Richaud began his choreography career just three years ago, but recalled then that he had a premonition about working with Japanese skaters.

“When I started to choreograph, I knew I would work with Japanese skaters and I mentioned my interest to the federation,” Richaud remembered. “Now I work with Mai Mihara, I work with Kaori Sakamoto, I work with Daisuke Takahashi. I really like the spirit of skating in Japan. I think it is like a dream.”

Richaud acknowledged skating is not lauded in his native country like here.

“When you come from a small country like mine, France, people don’t really care about skating,” Richaud remarked. “Even if we have big champions. Right now we have the No. 1 pairs, the No. 1 ice dance, and we have good boys too.”

Citing his good fortune in working with elite Japanese skaters, Richaud is looking to increase his collaboration with other skaters in the country.

“I have been lucky to work with Mai, Kaori and Daisuke, and I see how they improve in such a short time,” Richaud said. “It’s not like we have had a 10-year relationship. I’m really looking forward, because I would really like to develop my work with other Japanese skaters.”

Japanese skaters learn fast

Richaud believes he communicates effectively with Japanese skaters.

“I just feel a good connection with Japanese skaters, and they can understand my way of thinking and my way of moving,” Richaud commented. “Also, the Japanese style of skating, they are able to skate what I want. Not every skater can do it.

“I hope my relations with Japanese skaters will grow much more in the future.”

Richaud also thinks Japanese skaters provide a great platform to showcase his choreography.

“Now I just work with Kaori, which is fine, and Daisuke, but I would just like to develop a little bit more,” Richaud said. “First, to help Japanese skaters, and also to show my work.”

While observers have recognized the modernity in his choreography, Richaud feels he offers an eclectic range of options to skaters.

“People can see I don’t just do one style. I can do every kind of style,” Richaud noted. “Some people say I’m a really modern choreographer, but I can do Latin dance, to contemporary, to classic, to jazz, to Charleston, to flamenco. The more skaters I have, the more I can show the diversity of my work.”

Richaud compared himself to a clothing designer to illustrate his philosophy.

“I’m like a designer. I make a dress, and what is important is that I don’t do the dress for myself,” Richaud stated. “I have my way of skating and with some skaters, I can go almost the same way as me. But with most of the skaters, they don’t have the same personality as me. I think it’s my job to make them shine.

“I want them to wear my dress, but it’s me who has to make that body look good with the dress. Everybody has a different body, it’s me who has to adjust. I have to adjust the dress to make the body look amazing and special. That is what I do.”

Richaud said he immediately felt there was something special about Sakamoto when he began collaborating with her.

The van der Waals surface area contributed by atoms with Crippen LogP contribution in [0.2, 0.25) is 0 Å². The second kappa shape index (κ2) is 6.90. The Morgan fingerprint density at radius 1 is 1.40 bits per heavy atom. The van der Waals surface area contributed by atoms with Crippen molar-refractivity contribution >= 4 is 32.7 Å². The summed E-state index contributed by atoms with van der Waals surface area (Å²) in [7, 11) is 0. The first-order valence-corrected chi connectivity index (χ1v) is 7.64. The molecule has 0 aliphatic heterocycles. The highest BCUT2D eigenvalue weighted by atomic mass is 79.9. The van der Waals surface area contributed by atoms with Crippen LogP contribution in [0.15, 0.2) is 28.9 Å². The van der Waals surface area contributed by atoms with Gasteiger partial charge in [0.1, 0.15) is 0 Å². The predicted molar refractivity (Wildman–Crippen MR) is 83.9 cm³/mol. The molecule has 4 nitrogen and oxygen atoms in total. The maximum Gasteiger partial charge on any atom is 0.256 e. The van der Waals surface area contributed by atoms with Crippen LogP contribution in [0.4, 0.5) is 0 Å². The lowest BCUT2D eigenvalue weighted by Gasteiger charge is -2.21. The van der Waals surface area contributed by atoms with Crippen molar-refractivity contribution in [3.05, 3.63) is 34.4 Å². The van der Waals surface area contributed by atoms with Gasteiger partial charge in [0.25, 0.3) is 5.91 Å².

“When I started to work with her, I don’t know how to explain it, but I knew she would be the national champion or go to the Olympics,” Richaud said. “I had the same feeling about Bradie (Tennell). When I started to work with Bradie, I said to my friend, ‘She is going to be the U.S. champion,’ and she was.

“I don’t want people to think I’m arrogant or I’m the best or anything like that. Everything that happened in my life, I always feel like I knew it. I don’t want to be famous.”

Richaud notes that he is not one to look back.

“In my life I am interested by the present and the future,” Richaud stated. “When I work, in my head I am already moving forward and starting to think of how to make them (skaters) better.”

Richaud comes across as a stoic individual who doesn’t show much emotion. But he confesses that Sakamoto’s victory at the Japan Championships in December moved him deeply.

“When Kaori won the nationals, I was really happy. I think that was like the biggest moment,” Richaud commented. “I had a lot of emotion, but for her. Because I know how hard it is to win nationals in Japan, and the pressures they have. I remember I was almost crying, because I was so happy for her. She did what she had to do. It was not her best skate. She showed to everyone that she can skate last and skate clean.

“I watched it live (from France) and that is why I got a bit emotional. I was so proud of what she did, this young girl. I was like, ‘Oh my god, what a strong girl.’ ”

Top juniors set for worlds

The world junior championships will begin on Wednesday in Croatia. Japan has five skaters competing in the prestigious event.

Japan junior champion Yuhana Yokoi, Yuna Shiraiwa and Tomoe Kawabata will represent the Hinomaru in the women’s competition, while national junior champion Tatsuya Tsuboi and Koshiro Shimada will skate in the men’s field.

Yokoi, Shiraiwa and Kawabata will battle Russia’s Alexandra Trusova, the defending world junior champ and Anna Shcherbakova, who won the Russian senior title in December.

Other skaters of note on the women’s roster include South Korea’s You Young and Lee Hae-in, and American Ting Cui.

Tsuboi and Shimada will pull on the boots against Junior Grand Prix Final champion Stephen Gogolev of Canada, Russia’s Petr Gumennik and the American trio of Tomoki Hiwatashi, Camden Pulkinen and Alexei Krasnozhon.